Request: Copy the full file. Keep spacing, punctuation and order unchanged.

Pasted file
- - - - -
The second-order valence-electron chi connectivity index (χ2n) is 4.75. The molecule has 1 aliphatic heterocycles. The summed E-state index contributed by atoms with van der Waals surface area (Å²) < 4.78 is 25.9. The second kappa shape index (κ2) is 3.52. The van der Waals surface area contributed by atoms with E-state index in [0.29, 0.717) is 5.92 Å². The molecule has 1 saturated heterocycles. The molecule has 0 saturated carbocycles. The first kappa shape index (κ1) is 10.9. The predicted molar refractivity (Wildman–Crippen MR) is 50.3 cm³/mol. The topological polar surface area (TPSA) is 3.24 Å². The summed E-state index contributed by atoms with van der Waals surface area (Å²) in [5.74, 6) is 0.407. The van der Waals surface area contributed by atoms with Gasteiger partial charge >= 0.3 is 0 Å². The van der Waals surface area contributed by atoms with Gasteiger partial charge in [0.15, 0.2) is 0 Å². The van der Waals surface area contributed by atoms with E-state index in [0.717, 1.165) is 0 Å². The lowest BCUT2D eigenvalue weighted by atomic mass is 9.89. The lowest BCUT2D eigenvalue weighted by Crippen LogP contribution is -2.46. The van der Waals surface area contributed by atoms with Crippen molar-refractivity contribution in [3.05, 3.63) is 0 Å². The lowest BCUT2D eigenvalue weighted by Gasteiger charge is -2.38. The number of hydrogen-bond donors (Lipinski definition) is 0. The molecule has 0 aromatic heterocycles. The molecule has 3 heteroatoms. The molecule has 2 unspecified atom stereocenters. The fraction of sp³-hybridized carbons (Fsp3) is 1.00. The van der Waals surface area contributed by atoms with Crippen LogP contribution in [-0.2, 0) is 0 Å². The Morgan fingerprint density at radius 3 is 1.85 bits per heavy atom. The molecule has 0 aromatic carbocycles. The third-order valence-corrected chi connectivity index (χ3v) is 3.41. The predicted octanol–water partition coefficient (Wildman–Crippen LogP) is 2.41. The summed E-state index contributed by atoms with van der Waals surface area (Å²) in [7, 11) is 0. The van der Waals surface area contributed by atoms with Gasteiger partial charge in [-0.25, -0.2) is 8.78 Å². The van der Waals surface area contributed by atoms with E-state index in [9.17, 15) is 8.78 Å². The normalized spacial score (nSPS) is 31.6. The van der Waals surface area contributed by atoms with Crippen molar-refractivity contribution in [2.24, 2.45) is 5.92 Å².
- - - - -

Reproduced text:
The second-order valence-electron chi connectivity index (χ2n) is 4.75. The molecule has 1 aliphatic heterocycles. The summed E-state index contributed by atoms with van der Waals surface area (Å²) < 4.78 is 25.9. The second kappa shape index (κ2) is 3.52. The van der Waals surface area contributed by atoms with E-state index in [0.29, 0.717) is 5.92 Å². The molecule has 1 saturated heterocycles. The molecule has 0 saturated carbocycles. The first kappa shape index (κ1) is 10.9. The predicted molar refractivity (Wildman–Crippen MR) is 50.3 cm³/mol. The topological polar surface area (TPSA) is 3.24 Å². The summed E-state index contributed by atoms with van der Waals surface area (Å²) in [5.74, 6) is 0.407. The van der Waals surface area contributed by atoms with Gasteiger partial charge >= 0.3 is 0 Å². The van der Waals surface area contributed by atoms with Gasteiger partial charge in [0.15, 0.2) is 0 Å². The van der Waals surface area contributed by atoms with E-state index in [0.717, 1.165) is 0 Å². The lowest BCUT2D eigenvalue weighted by atomic mass is 9.89. The lowest BCUT2D eigenvalue weighted by Crippen LogP contribution is -2.46. The van der Waals surface area contributed by atoms with Crippen molar-refractivity contribution in [3.05, 3.63) is 0 Å². The lowest BCUT2D eigenvalue weighted by Gasteiger charge is -2.38. The number of hydrogen-bond donors (Lipinski definition) is 0. The molecule has 0 aromatic heterocycles. The molecule has 3 heteroatoms. The molecule has 2 unspecified atom stereocenters. The fraction of sp³-hybridized carbons (Fsp3) is 1.00. The van der Waals surface area contributed by atoms with Crippen LogP contribution in [-0.2, 0) is 0 Å². The Morgan fingerprint density at radius 3 is 1.85 bits per heavy atom. The molecule has 0 aromatic carbocycles. The third-order valence-corrected chi connectivity index (χ3v) is 3.41. The predicted octanol–water partition coefficient (Wildman–Crippen LogP) is 2.41. The summed E-state index contributed by atoms with van der Waals surface area (Å²) in [7, 11) is 0. The van der Waals surface area contributed by atoms with Gasteiger partial charge in [-0.25, -0.2) is 8.78 Å². The van der Waals surface area contributed by atoms with E-state index in [9.17, 15) is 8.78 Å². The normalized spacial score (nSPS) is 31.6. The van der Waals surface area contributed by atoms with Crippen molar-refractivity contribution in [2.24, 2.45) is 5.92 Å².